PIE breakup in ca. 1750 B.C.

N. Ganesan naga_ganesan at HOTMAIL.COM
Tue Oct 27 17:18:03 UTC 1998

The widely published Professor of Classics is saying that
PIE breakup occured in ca. 1750 B.C. Is he is correct? Otherwise,
are there any reviews where his theory is shown to be wrong?

If PIE existed in 1750 B.C., then the date of Rigveda as ca. 1000 B.C.
seems certainly possible. I would philosophize that a few centuries are
necessary for the crystallization of the Rigveda with 'systemic'
retroflexes, few Dravidian words, etc.,

N. Ganesan

Robert Drews, The coming of the Greeks: Indo-European conquestd
in the Aegean and the Near East, Princeton University press, 1988
(available in both hard cover and paperback editions)
page 197:

" Some dubious assumptions about the PIE speakers are interlocked and
of long standing. One of these assumptions is that when poised on the
threshold of history, the PIE speakers were a numerous people, making
up a fair portion of the world's population. For such a multitude,
a spacious home must be imagined, and a second assumption is that
the IE homeland was a vast territory, perhaps covering much of
Eastern Europe or the Eurasian steppe. From this homeland, the
Indo-Europeans are supposed to have set out, in prehistoric times, in
a series of massive Volkerwanderungen; eventually, they came to rest
in the lands in which during historical times the IE languages were
spoken. The beginnings of these mass migrations are placed between ca.
and ca. 2000 B.C., and the reasons for the migrations are seldom

 An alternative picture is more likely. At the end of the third
the PIE-speaking community was no larger than the Hurrian, the Sumerian,
the Hattic, or the Proto-Anatolian and was only a fraction the size
of the Semitic. The PIE-speaking community remained intact, playing no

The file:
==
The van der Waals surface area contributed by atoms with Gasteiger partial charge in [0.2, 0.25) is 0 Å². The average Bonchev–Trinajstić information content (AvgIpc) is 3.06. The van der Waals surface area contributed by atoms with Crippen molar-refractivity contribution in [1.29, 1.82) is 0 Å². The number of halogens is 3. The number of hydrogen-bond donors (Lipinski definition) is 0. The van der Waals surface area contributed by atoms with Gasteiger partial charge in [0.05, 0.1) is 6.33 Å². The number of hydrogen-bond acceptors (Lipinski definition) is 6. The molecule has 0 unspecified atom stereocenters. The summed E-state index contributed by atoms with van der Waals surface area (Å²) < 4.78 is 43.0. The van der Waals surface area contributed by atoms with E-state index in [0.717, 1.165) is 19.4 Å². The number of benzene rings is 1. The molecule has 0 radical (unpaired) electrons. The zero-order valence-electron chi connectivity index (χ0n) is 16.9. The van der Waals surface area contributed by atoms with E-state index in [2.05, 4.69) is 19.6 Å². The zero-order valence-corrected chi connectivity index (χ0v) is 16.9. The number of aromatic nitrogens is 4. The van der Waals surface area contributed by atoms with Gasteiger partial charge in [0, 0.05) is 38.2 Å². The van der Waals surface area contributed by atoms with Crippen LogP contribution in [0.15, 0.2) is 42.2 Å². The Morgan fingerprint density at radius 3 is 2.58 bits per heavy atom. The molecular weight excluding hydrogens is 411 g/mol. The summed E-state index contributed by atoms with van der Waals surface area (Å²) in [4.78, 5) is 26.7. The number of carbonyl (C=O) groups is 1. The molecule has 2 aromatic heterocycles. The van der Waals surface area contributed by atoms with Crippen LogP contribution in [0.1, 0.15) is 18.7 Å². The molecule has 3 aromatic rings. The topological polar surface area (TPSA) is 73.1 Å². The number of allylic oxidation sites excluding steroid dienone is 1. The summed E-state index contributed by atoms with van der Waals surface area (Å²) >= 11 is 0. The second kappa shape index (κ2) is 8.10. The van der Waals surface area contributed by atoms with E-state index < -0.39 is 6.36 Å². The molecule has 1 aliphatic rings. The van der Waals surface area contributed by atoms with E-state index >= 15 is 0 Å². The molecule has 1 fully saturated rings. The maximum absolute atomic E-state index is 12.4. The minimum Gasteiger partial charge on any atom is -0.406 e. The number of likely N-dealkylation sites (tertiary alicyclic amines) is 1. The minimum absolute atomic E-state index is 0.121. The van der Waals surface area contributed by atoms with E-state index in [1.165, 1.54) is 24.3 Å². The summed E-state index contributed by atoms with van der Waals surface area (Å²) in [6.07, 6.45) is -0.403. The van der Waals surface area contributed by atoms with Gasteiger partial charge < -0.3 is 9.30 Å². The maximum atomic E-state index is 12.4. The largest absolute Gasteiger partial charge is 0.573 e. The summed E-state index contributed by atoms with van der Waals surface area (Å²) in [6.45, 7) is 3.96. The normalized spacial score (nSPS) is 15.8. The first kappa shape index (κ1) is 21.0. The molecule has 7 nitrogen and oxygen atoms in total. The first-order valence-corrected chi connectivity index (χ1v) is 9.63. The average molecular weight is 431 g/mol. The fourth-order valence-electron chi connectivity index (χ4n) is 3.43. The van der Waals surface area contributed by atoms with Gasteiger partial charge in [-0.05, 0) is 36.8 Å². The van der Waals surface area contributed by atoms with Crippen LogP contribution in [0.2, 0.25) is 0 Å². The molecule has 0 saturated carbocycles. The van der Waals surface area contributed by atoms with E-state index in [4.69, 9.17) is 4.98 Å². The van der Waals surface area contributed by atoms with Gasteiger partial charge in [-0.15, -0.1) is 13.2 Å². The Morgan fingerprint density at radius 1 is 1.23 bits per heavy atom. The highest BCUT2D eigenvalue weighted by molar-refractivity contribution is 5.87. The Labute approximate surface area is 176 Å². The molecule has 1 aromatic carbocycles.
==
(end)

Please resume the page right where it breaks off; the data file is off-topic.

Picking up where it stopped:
significant historical role, until the second quarter of the second
millennium. In the late seventeenth or early sixteenth century,
and then whole communities of PIE speakers began leaving their native
lands (probably in the lake district of eastern Anatolia). None of these
movements of PIE speakers involved a population much larger than that
of one Mesopotamian city of the first rank. Nor were the movements
Wanderungen at all. The relocations - some of them apparently by sea-
were well planned and organized, and their leaders knew where they were
going and what they would do when they got there. The PIE speakers'
object in leaving their native lands was to take control of societies
that were vulnerable and that could profitably be exploited.

 Takeovers rather than Volkerwanderungen are what seem to have plagued
the ancient world in second millennium B.C. The IE takeovers appear to
have been analogous to the hyksos takeover of Egypt, and to the Kassite
and Hurrian takeovers of various communities in the Fertile Crescent
(the Kassites and Hurrians may have been neighbors of the PIE
speakers before they set out on their adventures). For all of these
intruders, chariotry was essential: it was their mastery of chariot
warfare that made it possible for the intruders to conquer and then to
dominate lands from Egypt and Greece to India. The takeovers were
motivated, it need hardly be said, by the desire for power and wealth."

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